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Elizabeth Stephanie Cramer, Ed.D. Mari Beth Coleman, Ph.D. University of Tennessee Making Art Accessible for Students with Physical, Visual, Severe and.

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Presentation on theme: "Elizabeth Stephanie Cramer, Ed.D. Mari Beth Coleman, Ph.D. University of Tennessee Making Art Accessible for Students with Physical, Visual, Severe and."— Presentation transcript:


2 Elizabeth Stephanie Cramer, Ed.D. Mari Beth Coleman, Ph.D. University of Tennessee Making Art Accessible for Students with Physical, Visual, Severe and Multiple Disabilities

3 Importance of Art for Students with Significant Disabilities In the opening talk yesterday morning, Ron Jones discussed how the teaching of art helped him to move past the “selfish” ideas of his youth Dr. Jones encouraged us to “make others become and realize themselves through the wonderful world of art.” Do you feel you provide this realization to all of your students?

4 What Makes an Individual Well Rounded? Just passed in the Senate is an amendment that states that the arts are essential to a well-rounded person and healthy future Providing opportunities where all of our students participate is paramount to assisting our students to become more well- rounded Least Restrictive Environment (LRE) requires that the abilities and needs of all students are considered in a continuum of learning settings: Classroom, co-taught classroom and special education teacher, and special education teacher

5 Carrie Mae Weems “I didn’t know how to deal with the essence of me.” When thinking how selfish your students awareness seems to be, instead “speak to them as they are you.” Ms. Weems challenged us in her talk yesterday to think about ways to forge art and social engagement: art and community practice and art and social dialogue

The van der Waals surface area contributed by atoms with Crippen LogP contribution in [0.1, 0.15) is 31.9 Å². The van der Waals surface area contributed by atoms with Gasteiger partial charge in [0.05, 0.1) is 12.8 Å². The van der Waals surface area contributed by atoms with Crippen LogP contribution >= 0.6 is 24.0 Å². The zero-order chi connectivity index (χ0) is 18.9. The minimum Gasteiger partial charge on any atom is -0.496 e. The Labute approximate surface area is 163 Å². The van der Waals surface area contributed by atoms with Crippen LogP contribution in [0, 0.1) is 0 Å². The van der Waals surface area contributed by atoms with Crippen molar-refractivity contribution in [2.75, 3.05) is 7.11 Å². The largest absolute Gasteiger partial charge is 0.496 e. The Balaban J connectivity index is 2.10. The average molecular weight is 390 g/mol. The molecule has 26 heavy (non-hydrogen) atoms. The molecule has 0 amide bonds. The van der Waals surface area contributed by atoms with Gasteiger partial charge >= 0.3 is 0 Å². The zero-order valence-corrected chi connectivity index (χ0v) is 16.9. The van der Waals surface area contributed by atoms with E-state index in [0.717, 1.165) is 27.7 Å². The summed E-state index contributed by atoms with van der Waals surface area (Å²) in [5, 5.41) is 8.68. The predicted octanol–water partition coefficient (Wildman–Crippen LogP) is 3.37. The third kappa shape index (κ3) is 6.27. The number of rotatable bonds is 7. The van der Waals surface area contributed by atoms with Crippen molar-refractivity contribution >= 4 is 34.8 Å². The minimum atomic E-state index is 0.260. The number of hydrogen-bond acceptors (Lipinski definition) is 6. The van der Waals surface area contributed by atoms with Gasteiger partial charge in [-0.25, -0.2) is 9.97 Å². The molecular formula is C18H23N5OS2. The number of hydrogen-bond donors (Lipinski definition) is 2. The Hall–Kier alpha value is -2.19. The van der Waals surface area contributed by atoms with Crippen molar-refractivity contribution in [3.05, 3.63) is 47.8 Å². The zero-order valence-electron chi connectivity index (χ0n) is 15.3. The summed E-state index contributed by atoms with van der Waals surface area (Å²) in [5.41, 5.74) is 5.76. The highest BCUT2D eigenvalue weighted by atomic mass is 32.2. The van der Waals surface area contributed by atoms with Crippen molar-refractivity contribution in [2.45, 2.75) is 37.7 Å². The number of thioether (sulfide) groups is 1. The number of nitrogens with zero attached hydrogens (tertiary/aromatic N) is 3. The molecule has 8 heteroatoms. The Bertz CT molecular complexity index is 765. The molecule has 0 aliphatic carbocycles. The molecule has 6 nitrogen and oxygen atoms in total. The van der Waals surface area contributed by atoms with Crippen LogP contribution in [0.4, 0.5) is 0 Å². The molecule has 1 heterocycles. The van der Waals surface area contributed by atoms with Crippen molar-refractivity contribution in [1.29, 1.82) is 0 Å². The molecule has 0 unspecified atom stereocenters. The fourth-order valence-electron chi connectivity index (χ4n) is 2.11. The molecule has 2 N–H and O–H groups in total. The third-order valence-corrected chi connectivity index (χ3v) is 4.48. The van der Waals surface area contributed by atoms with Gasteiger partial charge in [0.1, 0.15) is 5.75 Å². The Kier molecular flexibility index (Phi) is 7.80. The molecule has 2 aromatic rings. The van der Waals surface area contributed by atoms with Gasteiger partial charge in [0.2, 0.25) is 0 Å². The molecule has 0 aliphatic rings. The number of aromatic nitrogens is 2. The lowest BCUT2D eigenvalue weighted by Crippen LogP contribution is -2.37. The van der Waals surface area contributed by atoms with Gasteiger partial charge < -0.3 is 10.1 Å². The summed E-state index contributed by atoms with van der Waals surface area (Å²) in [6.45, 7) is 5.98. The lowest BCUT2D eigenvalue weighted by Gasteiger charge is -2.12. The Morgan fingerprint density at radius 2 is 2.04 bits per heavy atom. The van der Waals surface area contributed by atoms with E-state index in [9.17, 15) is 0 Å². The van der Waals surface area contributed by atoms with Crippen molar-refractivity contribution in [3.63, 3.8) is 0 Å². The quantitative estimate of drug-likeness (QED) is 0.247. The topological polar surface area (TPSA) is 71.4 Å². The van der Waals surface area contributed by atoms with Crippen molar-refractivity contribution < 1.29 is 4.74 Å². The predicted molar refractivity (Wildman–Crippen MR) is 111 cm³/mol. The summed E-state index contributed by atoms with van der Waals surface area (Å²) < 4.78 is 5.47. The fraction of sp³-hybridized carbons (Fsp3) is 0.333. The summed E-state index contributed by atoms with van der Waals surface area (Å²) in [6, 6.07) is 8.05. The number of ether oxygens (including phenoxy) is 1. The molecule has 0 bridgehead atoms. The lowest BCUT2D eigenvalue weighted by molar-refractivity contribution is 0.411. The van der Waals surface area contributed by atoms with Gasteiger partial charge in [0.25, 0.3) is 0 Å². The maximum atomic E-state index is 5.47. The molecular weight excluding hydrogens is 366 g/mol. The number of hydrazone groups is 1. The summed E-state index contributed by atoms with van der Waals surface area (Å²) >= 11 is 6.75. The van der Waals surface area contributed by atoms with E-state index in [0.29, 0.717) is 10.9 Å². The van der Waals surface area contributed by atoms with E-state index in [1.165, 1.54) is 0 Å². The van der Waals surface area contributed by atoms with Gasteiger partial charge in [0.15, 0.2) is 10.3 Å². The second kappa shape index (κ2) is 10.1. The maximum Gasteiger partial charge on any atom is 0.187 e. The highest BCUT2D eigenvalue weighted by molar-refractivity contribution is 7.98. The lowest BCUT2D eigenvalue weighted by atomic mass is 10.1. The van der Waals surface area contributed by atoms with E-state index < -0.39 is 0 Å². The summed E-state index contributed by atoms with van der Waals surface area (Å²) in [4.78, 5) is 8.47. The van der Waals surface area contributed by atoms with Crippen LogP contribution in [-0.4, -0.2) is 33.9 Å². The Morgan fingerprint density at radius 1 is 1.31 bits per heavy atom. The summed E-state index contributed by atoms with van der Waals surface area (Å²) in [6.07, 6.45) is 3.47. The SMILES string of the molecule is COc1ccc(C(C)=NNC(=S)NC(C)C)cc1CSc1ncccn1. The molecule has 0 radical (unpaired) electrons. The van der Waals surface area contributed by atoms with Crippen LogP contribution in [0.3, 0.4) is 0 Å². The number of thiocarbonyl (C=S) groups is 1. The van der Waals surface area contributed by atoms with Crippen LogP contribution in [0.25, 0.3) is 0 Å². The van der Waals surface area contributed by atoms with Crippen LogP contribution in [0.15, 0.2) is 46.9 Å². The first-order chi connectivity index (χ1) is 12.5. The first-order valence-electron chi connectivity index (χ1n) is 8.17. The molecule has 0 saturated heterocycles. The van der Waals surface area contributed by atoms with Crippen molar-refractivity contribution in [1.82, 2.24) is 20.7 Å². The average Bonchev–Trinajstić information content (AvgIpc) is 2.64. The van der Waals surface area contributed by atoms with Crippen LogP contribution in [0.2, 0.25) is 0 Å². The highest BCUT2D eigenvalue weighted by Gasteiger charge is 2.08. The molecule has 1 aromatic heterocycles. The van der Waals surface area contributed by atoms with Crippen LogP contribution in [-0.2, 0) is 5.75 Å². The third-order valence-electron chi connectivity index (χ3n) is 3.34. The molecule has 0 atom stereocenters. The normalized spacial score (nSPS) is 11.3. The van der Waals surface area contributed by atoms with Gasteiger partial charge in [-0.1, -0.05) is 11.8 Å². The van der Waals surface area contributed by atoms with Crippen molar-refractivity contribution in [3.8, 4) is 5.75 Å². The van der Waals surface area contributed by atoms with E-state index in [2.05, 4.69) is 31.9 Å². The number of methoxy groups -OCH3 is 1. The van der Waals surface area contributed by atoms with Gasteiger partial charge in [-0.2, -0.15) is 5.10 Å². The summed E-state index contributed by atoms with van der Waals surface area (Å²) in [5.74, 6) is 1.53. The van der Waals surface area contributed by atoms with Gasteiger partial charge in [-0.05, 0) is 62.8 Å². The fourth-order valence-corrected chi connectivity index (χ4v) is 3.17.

6 Art Built into our classrooms are ways our students can participate in a community of diverse learners The art classroom is a conduit to experiencing life long learning in ways that are creative and encourage problem finding and solving If this is our task as art teachers, then how do we provide this for all of our learners? One way is through educating ourselves to learn how to provide and model best practices of accommodating and improving accessibility to learning and participating in the world of art

7 Art Teacher Survey Many of you participated in a survey on accommodating and providing accessibility to students with physical, visual, severe and multiple disabilities 88 art teachers responded to the survey – Mean years teaching 13.31 – Most (56%) teach 1-10 students with physical, visual, severe, or multiple disabilities per year

8 Results: Preparedness Ratings of knowledge and skills for teaching art to students without disabilities ranged from somewhat extensive to extensive Ratings of knowledge and skills for assessing and teaching art to students with physical, visual, severe or multiple disabilities fell between somewhat minimal to medium

9 Types of Assessment Adaptations For students with physical, visual, severe, and multiple disabilities: – 73.8% assess based on participation – 67.5% assess based on effort – 57.5% assess with modified rubrics – <20% assess with unmodified rubrics, or unmodified quizzes or worksheets

10 Results: Types of Instructional Adaptations 87.5% provide peer or adult assistance with materials management 62.5% provide extended time to complete projects 57.5% provide peer or adult hand-over-hand or hand-under-hand assistance <50% use: – Special equipment – Modified materials – Projects partially completed by someone else

11 Results: Technology Solutions Only 52.6% reported having limited knowledge about assistive technology but…. – No technology solutions were reported as being used more than sometimes – Adaptive scissors, large-handled implements, and larger-sized materials were used rarely to sometimes – All others were used between never or rarely.